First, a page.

Continuous googPlisSent being sent with 1080p camera and 1% packet loss



I have installed a local jitsi-meet using the debian packages. I then have used “tc” to emulate packet loss between the jitsi server (where jvb is installed) and a laptop. So, the setup is like:

  • Server with jitsi.
  • Same server is used as a client with a 1080p camera.
  • Laptop connecting as a client.
  • Simulcast is enabled.
  • 1080 is the ideal and max constraint.

Network connection between server and the laptop client has 1% packet loss using the following commands:

tc qdisc add dev eno1 handle 1: root htb default 99
tc class add dev eno1 parent 1: classid 1:1 htb rate 1000mbit
tc class add dev eno1 parent 1:1 classid 1:11 htb rate 15000kbit
tc qdisc add dev eno1 parent 1:11 handle 51: netem loss 1.0% delay 0ms 0ms
tc filter add dev eno1 protocol ip prio 1 u32 match ip src match ip dst flowid 1:11

You can see the webrtc-internals here:

Could there be anything misconfigured? What could be happening here?

Thank you in advance,



Hi, it looks like your client is sending a PLI per 30 lost packets. I would expect retransmissions to help a bit more but we don’t have specific numbers for such scenarios. Could you please post your file and also which Chrome version are you using? Thanks.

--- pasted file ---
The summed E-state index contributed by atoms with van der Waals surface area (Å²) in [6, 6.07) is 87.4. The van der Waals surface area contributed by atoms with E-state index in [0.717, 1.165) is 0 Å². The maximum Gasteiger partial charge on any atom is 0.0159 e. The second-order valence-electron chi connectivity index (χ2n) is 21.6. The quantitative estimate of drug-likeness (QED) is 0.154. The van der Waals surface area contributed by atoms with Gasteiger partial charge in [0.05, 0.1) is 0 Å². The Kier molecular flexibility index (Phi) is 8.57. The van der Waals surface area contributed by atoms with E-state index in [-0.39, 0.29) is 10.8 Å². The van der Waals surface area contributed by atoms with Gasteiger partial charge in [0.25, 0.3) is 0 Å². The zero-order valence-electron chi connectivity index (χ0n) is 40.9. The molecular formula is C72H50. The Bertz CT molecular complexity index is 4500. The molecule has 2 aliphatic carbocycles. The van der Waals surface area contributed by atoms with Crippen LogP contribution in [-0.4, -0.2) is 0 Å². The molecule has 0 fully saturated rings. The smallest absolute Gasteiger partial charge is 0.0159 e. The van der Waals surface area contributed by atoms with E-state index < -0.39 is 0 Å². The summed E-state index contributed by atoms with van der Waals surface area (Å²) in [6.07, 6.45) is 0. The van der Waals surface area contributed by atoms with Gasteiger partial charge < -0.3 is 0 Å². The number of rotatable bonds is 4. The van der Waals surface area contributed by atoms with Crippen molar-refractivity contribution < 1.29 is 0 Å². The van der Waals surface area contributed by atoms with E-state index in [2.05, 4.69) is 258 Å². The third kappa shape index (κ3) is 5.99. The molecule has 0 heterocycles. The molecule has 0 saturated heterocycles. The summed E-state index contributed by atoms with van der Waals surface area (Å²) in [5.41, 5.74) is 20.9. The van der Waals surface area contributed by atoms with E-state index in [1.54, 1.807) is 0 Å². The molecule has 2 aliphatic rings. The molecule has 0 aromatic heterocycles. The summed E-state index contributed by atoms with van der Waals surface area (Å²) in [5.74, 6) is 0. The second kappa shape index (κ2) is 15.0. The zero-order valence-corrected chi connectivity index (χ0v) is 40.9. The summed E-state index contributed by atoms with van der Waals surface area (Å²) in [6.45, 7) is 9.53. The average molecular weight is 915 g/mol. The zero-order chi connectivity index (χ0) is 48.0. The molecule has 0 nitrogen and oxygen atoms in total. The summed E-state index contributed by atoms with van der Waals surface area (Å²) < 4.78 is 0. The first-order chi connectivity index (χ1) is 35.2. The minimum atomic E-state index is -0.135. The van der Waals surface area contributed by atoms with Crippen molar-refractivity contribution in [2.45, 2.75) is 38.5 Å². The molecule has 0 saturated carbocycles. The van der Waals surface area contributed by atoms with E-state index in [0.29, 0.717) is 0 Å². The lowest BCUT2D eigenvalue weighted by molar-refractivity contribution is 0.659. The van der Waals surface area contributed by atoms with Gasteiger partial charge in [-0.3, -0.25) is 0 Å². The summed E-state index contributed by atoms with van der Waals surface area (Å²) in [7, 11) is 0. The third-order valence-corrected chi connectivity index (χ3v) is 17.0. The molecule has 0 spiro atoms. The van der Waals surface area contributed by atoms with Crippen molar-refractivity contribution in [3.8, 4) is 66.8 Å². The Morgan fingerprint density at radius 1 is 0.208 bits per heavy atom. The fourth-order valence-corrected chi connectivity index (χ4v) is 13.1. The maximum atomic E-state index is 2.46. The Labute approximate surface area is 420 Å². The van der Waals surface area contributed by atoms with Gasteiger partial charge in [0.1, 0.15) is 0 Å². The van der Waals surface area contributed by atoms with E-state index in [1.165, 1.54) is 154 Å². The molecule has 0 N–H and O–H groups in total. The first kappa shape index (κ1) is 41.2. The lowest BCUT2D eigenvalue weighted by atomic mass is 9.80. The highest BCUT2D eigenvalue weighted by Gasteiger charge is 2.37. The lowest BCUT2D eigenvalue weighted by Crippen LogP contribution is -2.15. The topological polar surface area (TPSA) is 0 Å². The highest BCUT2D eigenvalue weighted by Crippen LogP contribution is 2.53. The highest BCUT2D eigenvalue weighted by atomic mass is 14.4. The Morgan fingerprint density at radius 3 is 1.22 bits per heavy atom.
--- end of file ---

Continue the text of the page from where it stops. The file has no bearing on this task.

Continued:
I would also be curious to know what happens if you lower the resolution to 720p, if it’s easy to re-run the experiment.


Thanks for the quick reply!

The Chrome version is 67.0.3396.99, but I have also tried 68.0.3440.84 with same results.

With 720p it behaves much better. You can see the results in the same gist. There’s also the file.

One thing worth mentioning is that today I updated to the latest jitsi stable packages (see below), and suddenly the bandwidth for a 720p stream decreased from ~2Mbps to ~1Mbps, but not for all clients. Why could that be?

$ dpkg -l | grep jitsi
ii jitsi-meet 1.0.3229-1 all WebRTC JavaScript video conferences
ii jitsi-meet-prosody 1.0.2942-1 all Prosody configuration for Jitsi Meet
ii jitsi-meet-web 1.0.2942-1 all WebRTC JavaScript video conferences
ii jitsi-meet-web-config 1.0.2942-1 all Configuration for web serving of Jitsi Meet
ii jitsi-videobridge 1077-1 amd64 WebRTC compatible Selective Forwarding Unit (SFU)

Thank you!



What could be happening here is that we’re not replying to NACKs (because the JVB packet cache is too shallow for a 1080p stream) which messes up the client jitter buffer causing it to ask for a keyframe.

Could you please try increasing the cache depth by adding these properties in your file:


Please note that I’m not suggesting these as some sort of optimal values, the defaults should be the optimal for most cases.

If, however, we find that increasing the cache depth has a positive impact, then we may have to re-evaluate and adjust the defaults (currently the defaults are an order of magnitude smaller than what I’m suggesting here).